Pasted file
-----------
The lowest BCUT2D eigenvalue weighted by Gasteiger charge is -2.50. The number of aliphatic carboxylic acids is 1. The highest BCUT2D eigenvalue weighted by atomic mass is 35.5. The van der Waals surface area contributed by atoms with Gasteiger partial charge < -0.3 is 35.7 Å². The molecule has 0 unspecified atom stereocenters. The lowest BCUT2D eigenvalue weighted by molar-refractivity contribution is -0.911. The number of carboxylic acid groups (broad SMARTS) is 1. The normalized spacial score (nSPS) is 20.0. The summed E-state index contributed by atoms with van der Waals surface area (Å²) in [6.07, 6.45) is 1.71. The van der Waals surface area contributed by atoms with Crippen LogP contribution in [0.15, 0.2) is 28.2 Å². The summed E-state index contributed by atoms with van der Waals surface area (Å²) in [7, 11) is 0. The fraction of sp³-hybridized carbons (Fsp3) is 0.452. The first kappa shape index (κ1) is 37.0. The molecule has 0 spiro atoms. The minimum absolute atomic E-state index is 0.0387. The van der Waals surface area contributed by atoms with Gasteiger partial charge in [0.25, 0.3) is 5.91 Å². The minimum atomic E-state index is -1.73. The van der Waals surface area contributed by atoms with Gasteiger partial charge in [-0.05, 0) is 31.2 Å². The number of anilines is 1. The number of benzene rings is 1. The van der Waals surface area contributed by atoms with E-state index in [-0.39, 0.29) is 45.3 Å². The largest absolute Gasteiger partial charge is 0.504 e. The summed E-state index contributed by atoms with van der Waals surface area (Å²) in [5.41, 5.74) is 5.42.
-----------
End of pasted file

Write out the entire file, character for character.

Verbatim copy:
The lowest BCUT2D eigenvalue weighted by Gasteiger charge is -2.50. The number of aliphatic carboxylic acids is 1. The highest BCUT2D eigenvalue weighted by atomic mass is 35.5. The van der Waals surface area contributed by atoms with Gasteiger partial charge < -0.3 is 35.7 Å². The molecule has 0 unspecified atom stereocenters. The lowest BCUT2D eigenvalue weighted by molar-refractivity contribution is -0.911. The number of carboxylic acid groups (broad SMARTS) is 1. The normalized spacial score (nSPS) is 20.0. The summed E-state index contributed by atoms with van der Waals surface area (Å²) in [6.07, 6.45) is 1.71. The van der Waals surface area contributed by atoms with Crippen LogP contribution in [0.15, 0.2) is 28.2 Å². The summed E-state index contributed by atoms with van der Waals surface area (Å²) in [7, 11) is 0. The fraction of sp³-hybridized carbons (Fsp3) is 0.452. The first kappa shape index (κ1) is 37.0. The molecule has 0 spiro atoms. The minimum absolute atomic E-state index is 0.0387. The van der Waals surface area contributed by atoms with Gasteiger partial charge in [0.25, 0.3) is 5.91 Å². The minimum atomic E-state index is -1.73. The van der Waals surface area contributed by atoms with Gasteiger partial charge in [-0.05, 0) is 31.2 Å². The number of anilines is 1. The number of benzene rings is 1. The van der Waals surface area contributed by atoms with E-state index in [-0.39, 0.29) is 45.3 Å². The largest absolute Gasteiger partial charge is 0.504 e. The summed E-state index contributed by atoms with van der Waals surface area (Å²) in [5.41, 5.74) is 5.42.